Spring Mill Road Preserve
Riverbend’s 30-acre preserve in Gladwyne, PA is an island of green surrounded by a bustling, densely populated suburban community not far from Philadelphia.
Riverbend's site is a multi-faceted gem located at the very end of Spring Mill Road. The preserve is named for the bend in the Schuylkill River, which defines the preserve's farthest border. Welcoming visitors near the entrance is a lovely tributary known as Saw Mill Run, a creek that entices young explorers and provides a refreshing respite during the hot summer months. Dotting Saw Mill Run is metamorphized schist consisting of gneiss stones and boulders. Steep topography throughout Riverbend adds to the site's beauty. Its diverse habitat includes meadows, woodland, and ponds inviting a wide range of nature study and exploration.
Open to the public daily from dawn to dusk, Riverbend welcomes visitors to walk the trails and explore the grounds. An essential function of the preserve is its use as an outdoor classroom for a wide range of on-site education programs.
For a self-directed tour, you can download an interactive pdf of Riverbend's trail map.
Amenities on the Preserve
The iconic 1923 Sears Roebuck Catalog barn building serves as the hub of Riverbend’s operations. Its public spaces host educational programs, nature camps, and other events. The barn houses a small animal collection and public restrooms.
The Snider Barn is availible to rent for events and family parties. Click here to learn more.
An addition to the Snider Barn in 2015, this educational lab supports nature-based STEM and sustainable agiculture programs.
Aquaponics is an agricultural method that combines aquaculture (raising fish in a controlled environment) and hydroponics (growing plants without soil) in one integrated system. The fish waste provides an organic food source for the plants, and the plants naturally filter the water for the fish. Another essential participant in the closed-loop system is bacteria that converts the ammonia from the fish waste into nitrates, a form of nitrogen that plants need to grow.
Charles Lieberman Outdoor Classroom
A popular destination for education programs and community events, the area features tiered seating and a covered outdoor learning area overlooking the Alec Williamson Bird Observation Area.
Nick & Dee Adams Pavilion
Riverbend’s 400-square-foot pavilion features scenic views and eco-friendly elements, including solar panels, a composting toilet, and a native plant garden.
The pavilion provides valuable program space where Riverbend campers and school children fill water bottles and have a sheltered area for activities, protected from the elements. The pavilion offers an enhanced visitor experience, including use for family and signature events.
Stone Story Circle
This area features large native boulders set into the hillside surrounding a large fire pit and views of the valley.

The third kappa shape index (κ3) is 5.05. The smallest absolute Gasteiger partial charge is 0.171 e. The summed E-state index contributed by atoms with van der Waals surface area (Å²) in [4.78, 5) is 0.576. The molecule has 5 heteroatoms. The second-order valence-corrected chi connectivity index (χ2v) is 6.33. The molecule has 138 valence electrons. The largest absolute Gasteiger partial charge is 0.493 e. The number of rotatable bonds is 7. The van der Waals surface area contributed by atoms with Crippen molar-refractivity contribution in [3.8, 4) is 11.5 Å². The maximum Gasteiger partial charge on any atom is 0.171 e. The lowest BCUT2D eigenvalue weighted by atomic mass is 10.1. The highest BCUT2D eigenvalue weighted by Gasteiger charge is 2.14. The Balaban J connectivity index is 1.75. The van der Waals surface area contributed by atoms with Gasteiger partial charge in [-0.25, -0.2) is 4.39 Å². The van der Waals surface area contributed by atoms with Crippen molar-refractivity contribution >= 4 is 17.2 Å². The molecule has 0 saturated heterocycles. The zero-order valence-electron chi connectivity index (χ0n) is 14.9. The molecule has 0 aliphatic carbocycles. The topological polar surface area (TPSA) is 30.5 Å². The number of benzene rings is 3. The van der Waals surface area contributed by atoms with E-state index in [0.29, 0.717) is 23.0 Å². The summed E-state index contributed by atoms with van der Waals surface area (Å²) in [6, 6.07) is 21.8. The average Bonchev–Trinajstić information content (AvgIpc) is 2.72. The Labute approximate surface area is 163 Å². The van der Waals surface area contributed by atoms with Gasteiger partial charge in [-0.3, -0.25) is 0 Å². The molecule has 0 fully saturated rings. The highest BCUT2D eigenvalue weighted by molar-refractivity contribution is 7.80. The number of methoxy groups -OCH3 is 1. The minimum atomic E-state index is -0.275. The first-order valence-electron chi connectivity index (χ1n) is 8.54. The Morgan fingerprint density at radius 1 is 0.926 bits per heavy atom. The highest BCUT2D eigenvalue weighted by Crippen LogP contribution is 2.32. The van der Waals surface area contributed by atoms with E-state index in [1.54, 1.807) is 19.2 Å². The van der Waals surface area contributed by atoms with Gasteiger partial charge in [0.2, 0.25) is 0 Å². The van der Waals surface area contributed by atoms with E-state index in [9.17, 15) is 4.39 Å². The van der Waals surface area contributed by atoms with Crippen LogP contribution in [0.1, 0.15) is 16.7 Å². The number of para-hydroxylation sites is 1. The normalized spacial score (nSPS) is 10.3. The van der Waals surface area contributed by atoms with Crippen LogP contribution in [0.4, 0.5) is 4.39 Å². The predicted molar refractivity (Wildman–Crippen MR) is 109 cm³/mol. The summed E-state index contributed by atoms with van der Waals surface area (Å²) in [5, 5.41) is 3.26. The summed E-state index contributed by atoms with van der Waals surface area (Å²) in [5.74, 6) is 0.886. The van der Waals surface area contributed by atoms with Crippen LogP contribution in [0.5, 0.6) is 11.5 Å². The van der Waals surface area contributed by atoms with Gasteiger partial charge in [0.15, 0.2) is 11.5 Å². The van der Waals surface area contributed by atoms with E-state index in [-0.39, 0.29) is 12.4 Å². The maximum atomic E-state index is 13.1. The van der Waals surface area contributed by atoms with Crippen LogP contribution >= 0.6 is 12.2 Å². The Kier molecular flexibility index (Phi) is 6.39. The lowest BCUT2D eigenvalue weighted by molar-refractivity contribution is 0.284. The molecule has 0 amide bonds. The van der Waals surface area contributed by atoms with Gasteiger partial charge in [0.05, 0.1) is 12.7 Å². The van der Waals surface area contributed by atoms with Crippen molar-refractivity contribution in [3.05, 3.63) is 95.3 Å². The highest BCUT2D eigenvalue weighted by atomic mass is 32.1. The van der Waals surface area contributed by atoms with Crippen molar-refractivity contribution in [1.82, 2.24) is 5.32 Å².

The Laurie Bachman Farmhouse
Built between the Revolutionary War and Civil War, this original tenant cottage features a renovated first and second floor dedicated to programmatic use. The third floor has also been renovated to offer storage or living quarters for future use.
Explore Riverbend's Natural Areas
Woodland Restoration Efforts
How can we ensure our native Southeastern PA animal species have the food and shelter they need? We can restore our native habitat. Over many years, Riverbend's preserve degraded from white-tailed deer feasting on plant habitat. This degradation encouraged a blanket of exotic species to proliferate. In late 2008, Riverbend installed a deer exclosure fence and began to carry out an extensive woodland restoration project using TreeVitalize funding and the support of hundreds of volunteers each year.
Since 2008, thousands of native trees and plants have been planted at Riverbend. A Riparian Forest Buffer Zone adjacent to Saw Mill Run is the focus of our ecological watershed restoration efforts. The buffer helps Riverbend reduce erosion and pollution in the stream, improves the site's ecology, and provides a demonstration area to explore successful integrated pest management strategies in a controlled location.
Each year, Riverbend selects a new property area dominated by invasive vines and replaces them with native trees, shrubs, and herbaceous plants.
Alec Williamson Bird Observation Area
Tucked into an area near the Snider Barn, the Alec Williamson Bird Observation Area is a garden-like sanctuary of more than 120 native trees, shrubs, herbaceous plants, and a pond. It was designed to provide ample food, shelter, and water for birds. With meandering trails and logs for resting, it is a lovely spot for bird watching and quiet reflection. It is also a popular activity hub for school programs and Riverbend's nature camps.
Did you know Riverbend is a birding hot spot, with 107 species reported in this area?
This amount is four times the number registered before our habitat restoration efforts!